The event ended with a Solutions Slam. Audience members stepped up to the mic and shared their ideas for creative housing solutions. All ideas were recorded and will be brought to the first MHC session. The event ended as all Saturday morning events should, with a buzz of excitement and plenty of time to get out into the spring sunshine.

Mountain Housing Council of Tahoe Truckee Partners To-Date

  • Contractors Association of Truckee Tahoe (CA-TT)
  • Family Resource Center of Truckee
  • Nevada County
  • North Tahoe Family Resource Center
  • Placer County
  • Squaw Valley
  • Tahoe City Public Utility District
  • Tahoe Donner Homeowners Association
  • Tahoe Forest Hospital District
  • Tahoe Truckee Unified School District
  • Town of Truckee
  • Truckee Donner Chamber of Commerce
  • Truckee Donner Public Utility District
  • Truckee Tahoe Airport District
  • Truckee Tahoe Community Foundation
  • Vail Resorts: Northstar California Resort

For more information, visit www.mountainhousingcouncil.org.

Watch the recorded event.

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Girls Giving Back Awards Third Annual Grant Cycle!

Girls Giving Back (GGB) is a youth philanthropy project of TTCF’s Queen of Hearts Women’s Fund (QoH). GGB members are young women under eighteen who are interested in shaping their community through philanthropy. By facilitating their own youth grant cycles, the Girls learn how to fund raise through local events, evaluate grant proposals, and select as a collective a local youth nonprofit to receive a grant. In a supported environment, these young women learn the intricacies of philanthropy and develop a unique set of tools that prepares them to grow into effective community changemakers.

GGB has had yet another successful year. Thanks to our leadership team, local business partners, and all of  who demonstrated support at three fantastic fundraising events, GGB has completed their third annual grant cycle.  We are happy to announce that the recipient of the $2500 GGB Grant was Lake Tahoe Music Festival’s Youth Mentoring Program. This free program connects high school mentors with grade school students to provide music education and increase grade school participation in music events including rehearsals, orchestra performances, and concerts.

Join us in congratulating our always impressive GGB!

If you are interested in participating in GGB or know a young woman who would benefit from the project, contact Alison Elder at Tahoe@alisonelder.com or queenofhearts@ttcf.net.

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You’re invited to a Community Housing Event: April 29th

Building on the momentum of stakeholders from across the region, the newly formed Mountain Housing Council of Truckee Tahoe will host a Community Housing Event on April 29.

For the last eighteen months, North Tahoe – Truckee has been focused on identifying our regional housing issues and potential solutions. The 2016 Regional Housing Study was truly a community undertaking that engaged local businesses, public agencies, nonprofits, and community members. Now, provided with a framework and recommendations to move forward, our region is ready to work together to accelerate solutions.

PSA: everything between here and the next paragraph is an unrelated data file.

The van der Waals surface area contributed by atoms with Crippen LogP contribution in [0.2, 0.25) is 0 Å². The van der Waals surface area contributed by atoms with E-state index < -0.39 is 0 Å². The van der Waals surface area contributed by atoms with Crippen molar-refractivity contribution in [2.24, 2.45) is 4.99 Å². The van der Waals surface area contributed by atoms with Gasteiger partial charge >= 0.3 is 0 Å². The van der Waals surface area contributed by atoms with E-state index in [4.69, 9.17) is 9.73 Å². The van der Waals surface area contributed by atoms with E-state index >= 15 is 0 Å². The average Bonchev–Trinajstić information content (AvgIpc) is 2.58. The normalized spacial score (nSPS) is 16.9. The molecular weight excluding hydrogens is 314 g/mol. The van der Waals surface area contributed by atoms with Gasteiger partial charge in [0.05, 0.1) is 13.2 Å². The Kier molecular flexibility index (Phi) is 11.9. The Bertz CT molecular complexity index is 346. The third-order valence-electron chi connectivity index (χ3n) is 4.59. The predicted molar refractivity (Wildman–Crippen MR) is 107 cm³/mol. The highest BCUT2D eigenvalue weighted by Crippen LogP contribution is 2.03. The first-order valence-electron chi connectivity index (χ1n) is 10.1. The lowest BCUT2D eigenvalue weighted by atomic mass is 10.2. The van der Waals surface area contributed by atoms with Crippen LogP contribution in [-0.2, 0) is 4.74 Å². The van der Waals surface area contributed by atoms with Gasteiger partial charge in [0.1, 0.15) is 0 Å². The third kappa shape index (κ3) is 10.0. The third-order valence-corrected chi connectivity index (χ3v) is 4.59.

The April 29 event marks the official kick-off of the Mountain Housing Council and an opportunity to celebrate the progress we have made so far as a community. Council representatives will share their commitments to solving the local housing issues and co-create a regional housing agenda to guide local leaders towards measurable impact.

“We are excited to bring everybody together to work on the critical issue of housing in our region. And we look forward to the community joining us in this process. ” – Stacy Caldwell, CEO Tahoe Truckee Community Foundation

Elevate Tahoe will also premiere its film series, “Housing for the People.” The storytelling series captures the conditions that have created North Tahoe – Truckee’s current housing climate, as well as the stories of individuals, families, and businesses who live with these realities on a daily basis.

For those ready to accelerate housing solutions for our community, please join the Mountain Housing Council of Tahoe Truckee on Saturday, April 29 from 8 a.m. to 11 a.m. at Truckee High School.  Space is limited, RSVP at: bit.ly/mountainhousingevent.

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What do you want in a local library? Take the survey.

Nevada County residents recently voted for an increased sales tax to benefit local libraries! These Measure A dollars will provide and continue to improve library services. Voters also decided to allocate the dollars across certain areas.

To determine exactly how to use the increased budget, Nevada County wants community input! Please help your community shape the future of the Truckee Library by filling out the survey below and sharing it with your friends and neighbors.

The survey focuses on three specific areas: hours of operation, children and teen programming, and information and technology. The survey is due April 10, 2017. Thank you!